Tesla Motors is betting that customers will want to buy a car, a solar power system, and energy storage in one big purchase at Tesla showrooms. Image source: Tesla Motors.
Tesla Motors has officially made an offer to buy SolarCity , which would combine Elon Musk's clean-energy empire into one company. News of the deal has sent SolarCity stock surging higher and Tesla Motors shares plunging by double digits in early trading Wednesday.
Combining an automaker with a solar panel installer will be complex, and combining two companies that are currently losing money adds to the risk. Here's why I think this is a marriage that would end in disaster.
SolarCity doesn't have its own house in order
Tesla Motors is buying SolarCity at a discount compared to where shares traded a year ago. But a stock doesn't fall more than 60% for no reason: SolarCity is already facing a host of challenges this year.
SolarCity badly missed its own installation guidance the last two quarters, and has seen its costs skyrocket as a result. And the market is starting to question whether or not the company is adding as much value for shareholders as it's formerly said.
Image source: SolarCity.
There are three factors that drive SolarCity's value proposition for investors, and they're all being questioned by investors at the moment. First is that it has lower costs than competitors, which is being challenged by local installers who can undercut SolarCity's cost structure.
The second driver has been SolarCity's low capital costs, which allow it to sell leases and power-purchase agreements to customers at lower prices than competitors. Those contracts are then chopped up and sold to investors in the form of tax equity, securitizations, and other financing deals. It's this ability to finance more than the cost of installing a solar power system that Elon Musk is talking about when he says SolarCity will be cash-flow positive this year. But if capital markets close to SolarCity, as they did to SunEdison and Vivint Solar when those two solar companies tried to merge, that cash-flow positive business can go negative quickly. It requires open capital markets month after month to keep SolarCity going.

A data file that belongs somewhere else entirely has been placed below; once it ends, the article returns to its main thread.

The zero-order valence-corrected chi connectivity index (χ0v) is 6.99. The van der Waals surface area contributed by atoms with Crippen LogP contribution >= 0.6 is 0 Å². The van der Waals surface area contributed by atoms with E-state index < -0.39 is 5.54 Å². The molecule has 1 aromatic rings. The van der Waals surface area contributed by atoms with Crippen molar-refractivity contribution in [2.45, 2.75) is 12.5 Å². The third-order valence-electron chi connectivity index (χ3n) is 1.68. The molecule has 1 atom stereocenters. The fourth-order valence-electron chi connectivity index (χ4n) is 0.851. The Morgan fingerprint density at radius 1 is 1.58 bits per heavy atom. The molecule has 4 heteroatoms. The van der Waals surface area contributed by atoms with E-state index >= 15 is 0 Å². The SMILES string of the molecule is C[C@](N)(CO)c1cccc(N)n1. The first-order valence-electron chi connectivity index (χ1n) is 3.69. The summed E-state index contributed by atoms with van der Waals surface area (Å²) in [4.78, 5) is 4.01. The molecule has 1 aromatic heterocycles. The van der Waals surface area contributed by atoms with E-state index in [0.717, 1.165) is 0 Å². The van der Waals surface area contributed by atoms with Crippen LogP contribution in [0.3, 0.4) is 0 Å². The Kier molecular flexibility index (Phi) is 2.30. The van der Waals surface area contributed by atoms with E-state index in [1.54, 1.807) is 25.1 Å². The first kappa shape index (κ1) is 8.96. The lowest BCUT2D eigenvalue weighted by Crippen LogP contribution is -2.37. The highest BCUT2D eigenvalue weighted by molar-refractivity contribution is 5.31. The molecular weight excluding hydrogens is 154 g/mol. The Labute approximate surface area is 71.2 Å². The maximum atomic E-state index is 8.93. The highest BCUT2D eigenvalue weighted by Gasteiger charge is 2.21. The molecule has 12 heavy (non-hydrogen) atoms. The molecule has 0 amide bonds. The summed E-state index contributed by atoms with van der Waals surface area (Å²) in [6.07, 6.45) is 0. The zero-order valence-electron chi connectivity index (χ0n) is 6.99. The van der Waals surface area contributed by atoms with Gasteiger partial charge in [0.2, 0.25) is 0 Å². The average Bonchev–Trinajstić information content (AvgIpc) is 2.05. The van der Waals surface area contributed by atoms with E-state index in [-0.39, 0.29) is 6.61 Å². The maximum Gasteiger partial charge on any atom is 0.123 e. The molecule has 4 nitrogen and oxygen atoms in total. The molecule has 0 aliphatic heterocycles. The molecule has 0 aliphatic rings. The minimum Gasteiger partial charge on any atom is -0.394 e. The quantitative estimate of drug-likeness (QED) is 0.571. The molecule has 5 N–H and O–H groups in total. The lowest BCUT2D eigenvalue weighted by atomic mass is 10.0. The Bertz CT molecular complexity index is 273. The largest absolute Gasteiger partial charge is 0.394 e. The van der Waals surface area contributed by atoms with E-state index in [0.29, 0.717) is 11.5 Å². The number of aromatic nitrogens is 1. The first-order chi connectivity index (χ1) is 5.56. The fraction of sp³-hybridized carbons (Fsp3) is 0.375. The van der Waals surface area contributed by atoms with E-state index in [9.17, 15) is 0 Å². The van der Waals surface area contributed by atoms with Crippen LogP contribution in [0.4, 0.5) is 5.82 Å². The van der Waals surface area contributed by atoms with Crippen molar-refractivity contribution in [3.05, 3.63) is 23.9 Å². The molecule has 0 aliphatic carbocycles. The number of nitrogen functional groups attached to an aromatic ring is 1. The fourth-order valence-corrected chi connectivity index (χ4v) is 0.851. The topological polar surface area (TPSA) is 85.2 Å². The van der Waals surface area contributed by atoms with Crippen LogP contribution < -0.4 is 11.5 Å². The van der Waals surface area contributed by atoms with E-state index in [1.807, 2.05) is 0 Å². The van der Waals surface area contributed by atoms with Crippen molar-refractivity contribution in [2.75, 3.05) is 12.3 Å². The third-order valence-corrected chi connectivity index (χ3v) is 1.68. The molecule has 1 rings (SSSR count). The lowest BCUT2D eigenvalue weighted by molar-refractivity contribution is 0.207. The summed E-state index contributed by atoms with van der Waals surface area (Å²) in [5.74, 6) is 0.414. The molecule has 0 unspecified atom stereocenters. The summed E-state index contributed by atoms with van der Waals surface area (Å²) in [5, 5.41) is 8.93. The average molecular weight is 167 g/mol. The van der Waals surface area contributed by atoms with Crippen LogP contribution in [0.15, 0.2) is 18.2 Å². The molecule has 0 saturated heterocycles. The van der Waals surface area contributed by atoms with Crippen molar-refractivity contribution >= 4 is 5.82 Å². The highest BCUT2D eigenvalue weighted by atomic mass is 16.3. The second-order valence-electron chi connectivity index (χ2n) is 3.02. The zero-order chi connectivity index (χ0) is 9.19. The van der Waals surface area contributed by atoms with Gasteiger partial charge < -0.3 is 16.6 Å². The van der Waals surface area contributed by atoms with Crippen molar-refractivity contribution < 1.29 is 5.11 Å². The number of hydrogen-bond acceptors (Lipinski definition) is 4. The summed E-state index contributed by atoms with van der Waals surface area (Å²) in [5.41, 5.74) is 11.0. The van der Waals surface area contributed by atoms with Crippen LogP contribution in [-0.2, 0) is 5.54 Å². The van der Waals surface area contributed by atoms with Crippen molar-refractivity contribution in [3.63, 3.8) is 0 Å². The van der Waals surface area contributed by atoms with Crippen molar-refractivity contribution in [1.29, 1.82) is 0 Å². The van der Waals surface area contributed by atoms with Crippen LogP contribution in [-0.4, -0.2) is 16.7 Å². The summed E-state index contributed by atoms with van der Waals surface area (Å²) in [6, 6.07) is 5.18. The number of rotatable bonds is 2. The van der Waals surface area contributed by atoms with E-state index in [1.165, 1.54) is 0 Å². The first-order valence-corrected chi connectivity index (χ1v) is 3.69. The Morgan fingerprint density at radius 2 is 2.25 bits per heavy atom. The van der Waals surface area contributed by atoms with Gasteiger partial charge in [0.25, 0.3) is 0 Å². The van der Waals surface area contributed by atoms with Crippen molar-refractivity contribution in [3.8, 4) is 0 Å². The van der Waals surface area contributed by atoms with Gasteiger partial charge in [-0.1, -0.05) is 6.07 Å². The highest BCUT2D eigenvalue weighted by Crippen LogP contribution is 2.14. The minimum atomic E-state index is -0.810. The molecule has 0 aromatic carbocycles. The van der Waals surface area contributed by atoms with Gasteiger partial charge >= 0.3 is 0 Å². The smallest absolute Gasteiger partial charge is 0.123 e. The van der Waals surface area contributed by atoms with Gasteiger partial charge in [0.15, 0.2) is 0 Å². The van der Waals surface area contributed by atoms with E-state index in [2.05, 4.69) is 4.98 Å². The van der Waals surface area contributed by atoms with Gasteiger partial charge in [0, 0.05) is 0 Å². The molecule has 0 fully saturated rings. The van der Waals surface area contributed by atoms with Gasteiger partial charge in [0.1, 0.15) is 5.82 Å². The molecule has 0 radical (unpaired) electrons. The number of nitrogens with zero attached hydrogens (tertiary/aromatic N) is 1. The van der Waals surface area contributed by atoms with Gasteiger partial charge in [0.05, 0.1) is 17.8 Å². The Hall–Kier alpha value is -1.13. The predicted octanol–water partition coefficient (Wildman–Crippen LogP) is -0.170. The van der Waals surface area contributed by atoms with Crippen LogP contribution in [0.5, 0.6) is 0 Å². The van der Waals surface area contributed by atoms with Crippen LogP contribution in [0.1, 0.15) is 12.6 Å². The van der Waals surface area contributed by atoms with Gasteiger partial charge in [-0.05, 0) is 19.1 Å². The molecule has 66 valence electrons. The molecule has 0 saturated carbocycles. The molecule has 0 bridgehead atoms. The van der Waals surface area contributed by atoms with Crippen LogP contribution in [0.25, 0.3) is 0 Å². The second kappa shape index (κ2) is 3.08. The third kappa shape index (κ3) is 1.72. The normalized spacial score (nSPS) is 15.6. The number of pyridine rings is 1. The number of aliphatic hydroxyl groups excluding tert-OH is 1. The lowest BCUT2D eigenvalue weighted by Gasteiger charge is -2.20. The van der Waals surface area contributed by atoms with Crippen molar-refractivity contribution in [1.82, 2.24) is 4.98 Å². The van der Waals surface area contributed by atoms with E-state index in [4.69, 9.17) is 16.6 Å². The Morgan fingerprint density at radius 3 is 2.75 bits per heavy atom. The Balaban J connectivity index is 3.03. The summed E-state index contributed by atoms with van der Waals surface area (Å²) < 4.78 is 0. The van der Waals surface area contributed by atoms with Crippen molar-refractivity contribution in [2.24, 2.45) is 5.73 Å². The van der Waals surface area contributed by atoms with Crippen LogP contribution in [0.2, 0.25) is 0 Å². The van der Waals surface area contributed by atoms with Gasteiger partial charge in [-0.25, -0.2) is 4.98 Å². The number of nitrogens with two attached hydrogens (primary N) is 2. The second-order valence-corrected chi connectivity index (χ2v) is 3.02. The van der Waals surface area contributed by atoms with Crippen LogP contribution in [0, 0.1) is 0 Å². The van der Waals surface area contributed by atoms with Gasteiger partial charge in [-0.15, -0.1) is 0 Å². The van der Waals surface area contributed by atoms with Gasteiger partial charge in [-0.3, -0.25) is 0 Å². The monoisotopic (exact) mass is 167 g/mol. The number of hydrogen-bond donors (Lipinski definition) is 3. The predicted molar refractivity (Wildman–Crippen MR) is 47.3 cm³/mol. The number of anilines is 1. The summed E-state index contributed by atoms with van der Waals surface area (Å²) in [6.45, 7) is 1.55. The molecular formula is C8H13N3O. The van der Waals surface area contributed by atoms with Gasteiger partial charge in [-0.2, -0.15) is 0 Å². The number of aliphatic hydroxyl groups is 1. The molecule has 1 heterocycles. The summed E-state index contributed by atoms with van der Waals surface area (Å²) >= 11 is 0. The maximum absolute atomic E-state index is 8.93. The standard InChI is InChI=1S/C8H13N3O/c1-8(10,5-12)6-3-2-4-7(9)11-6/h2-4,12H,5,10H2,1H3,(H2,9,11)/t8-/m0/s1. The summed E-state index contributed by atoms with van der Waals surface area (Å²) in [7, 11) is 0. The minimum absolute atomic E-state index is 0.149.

The third thing SolarCity points to as a value-creation metric is the long-term contracts and high credit scores of its customers. These allow it to create a long-term cash flow business based on multidecade relationships with its customers. These are the relationships that Tesla wants to exploit by cross-selling cars and energy storage. But the solar market is moving away from leases to cash sales or loans, and investors are questioning whether a homeowner will be able to transfer a 15-year-old lease to a buyer if they sell their home. So, the market is discounting the value of these long-term contracts because they may not be as safe as they appear.
In 2016, investors are questioning all ofSolarCity's theoretical advantages in the rooftop solar market. And that's why the stock is dropping. These are structural challenges that Tesla Motors won't be able to fix, and may actually make worse.
SolarCity workers installing a rooftop solar system. Image source: SolarCity.
The problem for SolarCity under Tesla's umbrella
On top of SolarCity's own problems, I don't think its future meshes well with Tesla Motors. Musk talked at length about Tesla's Powerwall being added to SolarCity's solar power systems. But there are very few locations in the world where residential energy storage makes any sense financially. And even an aggressive analysis of the industry shows that it'll be at least five to 10 years before it does. There's simply no way to make money on energy storage systems broadly today, and worse yet, there's no path to financing energy storage systems in a way that's as simple as SolarCity's $0-down lease product, which drove solar adoption.